Yesterday I photographed our lunches, and then when I found myself wide awake at three this morning — because the chicks that my daughter bought yesterday and then put in the downstairs guestroom that’s directly below our room were cheep-eep-eeping so loudly that they woke me up and I had to get out of bed to fetch the noise machine from where it purrs in the hallway and plug it in next to my bed, right by my head, so I could drown out the shrill peeps, but then, of couse, all that activity only served to wake me up even more — I tried to write a post to go with those lunch photos. Because if I wasn’t going to sleep, I might as well do something useful.
But what, I thought to myself as I flopped about, tugging the covers up and then flinging them off, is there to say about lunch? Nothing really, except, I realized, I really like it. I like the eating, naturally, but I also like the word itself: lunch.
Say it: lunch. It’s a friendly word, don’t you think? Cozy and humble, and cheery. Satisfying, too, the way it ends with such firm unch-ness. And it rhymes with other agreeable words, like munch, bunch, and crunch, all which are related to lunch: I munch and crunch my way through a bunch of lunch. See?
But oh yes. The photos. Right.
My husband’s lunch….
He has never been one for packing a lunch. He does it, but he hates it. Lucky for him, the older he gets, the less he eats, so there’s less to pack.
Still, I don’t understand how he can pull off eight hours of hard physical labor on a couple eggs and an apple with peanut butter. I’d be flat on my face — doing his job, I’d be flat on my face even with a big lunch — but he says it’s enough, so whatever.
My younger son’s lunch….
I was going to heat up leftover brown rice and curry for our lunch, but then I just didn’t feel like dealing with the inevitable fussing (the kids aren’t curry fans), and we had plenty of other leftovers. Cobbled lunches are one of my favorite things about eating at home — I feel so virtuous, emptying container after container of leftovers.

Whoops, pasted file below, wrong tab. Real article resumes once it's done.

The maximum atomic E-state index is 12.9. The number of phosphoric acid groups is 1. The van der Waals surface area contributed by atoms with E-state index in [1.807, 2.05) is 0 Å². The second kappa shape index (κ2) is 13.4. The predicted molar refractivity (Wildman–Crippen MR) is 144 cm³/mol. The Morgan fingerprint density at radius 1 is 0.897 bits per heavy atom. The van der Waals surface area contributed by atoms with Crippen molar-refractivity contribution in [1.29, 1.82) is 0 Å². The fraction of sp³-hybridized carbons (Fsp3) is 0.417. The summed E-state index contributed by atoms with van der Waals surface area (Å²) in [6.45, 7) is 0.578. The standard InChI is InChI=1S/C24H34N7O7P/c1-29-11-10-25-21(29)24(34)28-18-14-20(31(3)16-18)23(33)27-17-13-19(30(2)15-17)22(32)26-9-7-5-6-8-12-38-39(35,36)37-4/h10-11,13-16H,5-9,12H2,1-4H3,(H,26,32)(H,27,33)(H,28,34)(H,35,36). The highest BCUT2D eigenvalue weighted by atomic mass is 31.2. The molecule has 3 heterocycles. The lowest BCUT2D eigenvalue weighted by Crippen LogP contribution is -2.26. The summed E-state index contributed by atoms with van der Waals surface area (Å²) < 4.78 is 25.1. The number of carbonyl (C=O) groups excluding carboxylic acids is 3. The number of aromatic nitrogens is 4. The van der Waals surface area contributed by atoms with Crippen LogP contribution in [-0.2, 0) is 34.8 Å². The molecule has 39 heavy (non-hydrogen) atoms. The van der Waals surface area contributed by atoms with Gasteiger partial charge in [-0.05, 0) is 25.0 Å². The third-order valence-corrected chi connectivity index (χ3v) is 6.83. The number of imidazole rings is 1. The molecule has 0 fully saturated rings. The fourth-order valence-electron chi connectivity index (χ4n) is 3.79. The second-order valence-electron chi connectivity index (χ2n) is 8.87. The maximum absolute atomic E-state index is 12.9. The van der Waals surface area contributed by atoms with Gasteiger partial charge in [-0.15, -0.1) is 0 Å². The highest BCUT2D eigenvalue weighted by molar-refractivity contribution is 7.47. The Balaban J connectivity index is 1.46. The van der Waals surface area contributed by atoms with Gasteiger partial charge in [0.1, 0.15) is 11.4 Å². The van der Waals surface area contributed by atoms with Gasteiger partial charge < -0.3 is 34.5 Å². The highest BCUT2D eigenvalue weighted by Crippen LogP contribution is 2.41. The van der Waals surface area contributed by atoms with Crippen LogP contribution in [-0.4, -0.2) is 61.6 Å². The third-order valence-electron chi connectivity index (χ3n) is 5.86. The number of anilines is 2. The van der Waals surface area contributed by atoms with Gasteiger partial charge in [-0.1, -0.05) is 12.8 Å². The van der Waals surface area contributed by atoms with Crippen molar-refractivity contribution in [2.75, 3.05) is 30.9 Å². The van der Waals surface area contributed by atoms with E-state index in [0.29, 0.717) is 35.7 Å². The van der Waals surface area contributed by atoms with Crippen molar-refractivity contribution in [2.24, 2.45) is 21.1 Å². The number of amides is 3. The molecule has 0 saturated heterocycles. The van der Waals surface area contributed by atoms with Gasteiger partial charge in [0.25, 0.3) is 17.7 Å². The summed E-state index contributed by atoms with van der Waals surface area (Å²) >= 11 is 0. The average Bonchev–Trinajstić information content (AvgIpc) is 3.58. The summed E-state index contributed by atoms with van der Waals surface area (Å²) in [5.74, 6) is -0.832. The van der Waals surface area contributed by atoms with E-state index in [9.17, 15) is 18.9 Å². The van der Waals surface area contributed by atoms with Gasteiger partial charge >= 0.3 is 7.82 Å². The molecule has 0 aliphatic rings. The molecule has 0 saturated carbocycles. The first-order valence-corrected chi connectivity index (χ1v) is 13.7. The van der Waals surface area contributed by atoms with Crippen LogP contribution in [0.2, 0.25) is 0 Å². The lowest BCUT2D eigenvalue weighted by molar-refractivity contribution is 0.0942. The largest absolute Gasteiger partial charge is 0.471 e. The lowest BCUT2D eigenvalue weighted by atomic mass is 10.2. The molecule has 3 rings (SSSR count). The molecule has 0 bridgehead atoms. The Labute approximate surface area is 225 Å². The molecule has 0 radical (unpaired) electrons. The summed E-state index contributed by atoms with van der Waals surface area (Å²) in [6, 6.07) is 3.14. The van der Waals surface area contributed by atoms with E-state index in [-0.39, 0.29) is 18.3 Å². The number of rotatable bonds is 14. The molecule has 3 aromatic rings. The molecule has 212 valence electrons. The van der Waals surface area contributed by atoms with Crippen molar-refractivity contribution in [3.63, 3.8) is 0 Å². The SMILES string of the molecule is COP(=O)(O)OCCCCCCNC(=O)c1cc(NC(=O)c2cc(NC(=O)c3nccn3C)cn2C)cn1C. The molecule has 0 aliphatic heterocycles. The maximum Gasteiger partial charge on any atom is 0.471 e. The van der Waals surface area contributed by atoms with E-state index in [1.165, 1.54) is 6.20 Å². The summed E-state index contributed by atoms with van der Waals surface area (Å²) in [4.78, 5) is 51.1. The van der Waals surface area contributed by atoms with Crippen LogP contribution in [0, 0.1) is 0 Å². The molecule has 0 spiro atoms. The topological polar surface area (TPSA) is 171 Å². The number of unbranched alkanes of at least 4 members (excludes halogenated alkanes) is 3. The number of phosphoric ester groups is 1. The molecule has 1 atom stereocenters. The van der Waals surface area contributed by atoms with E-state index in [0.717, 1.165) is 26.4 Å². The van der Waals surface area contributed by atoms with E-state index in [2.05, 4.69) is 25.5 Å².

My younger daughter’s lunch…
She couldn’t finish it, so my younger son ate the rest of it.
(My older daughter was at school, so I didn’t photograph what she ate. I think she took some chips, though, and a couple granola bars. And when I went to Costco yesterday, she sent along money so I’d buy her a large pepperoni pizza that she then divided up and stuck in the freezer for her future lunches.)
In my Sunday school class on the climate crisis, there’s a lot of talk about how reducing food waste is one of the biggest ways that we can fight climate change. (Of the dozens and dozens of ways that we can cut back on carbon emissions, guess what’s the number one way. Transportation? Netzero building? Recycling? Walkable cities? Nope — refrigerants!)
But I’m a little unclear about what “reducing food waste” means. Is it the waste from growing the food (fertilizers and fossil fuels)? Waste from shipping it? Waste from grocery stores buying too much and throwing it out? Waste from all our driving to and from the stores, restaurants, pick-your-own patches? Waste from driving to the gym to burn off the excess calories? Waste from processed food? The obesity epidemic and the ensuing medical costs? Excessive food packaging? Our crazy-high meat consumption?
How is the homecook supposed to respond? Does it boil down to The Pollan Mantra — Eat food. Not too much. Mostly plants — or is there something more?
Like I said: Lunches are for munching and crunching. I have a hunch you agree.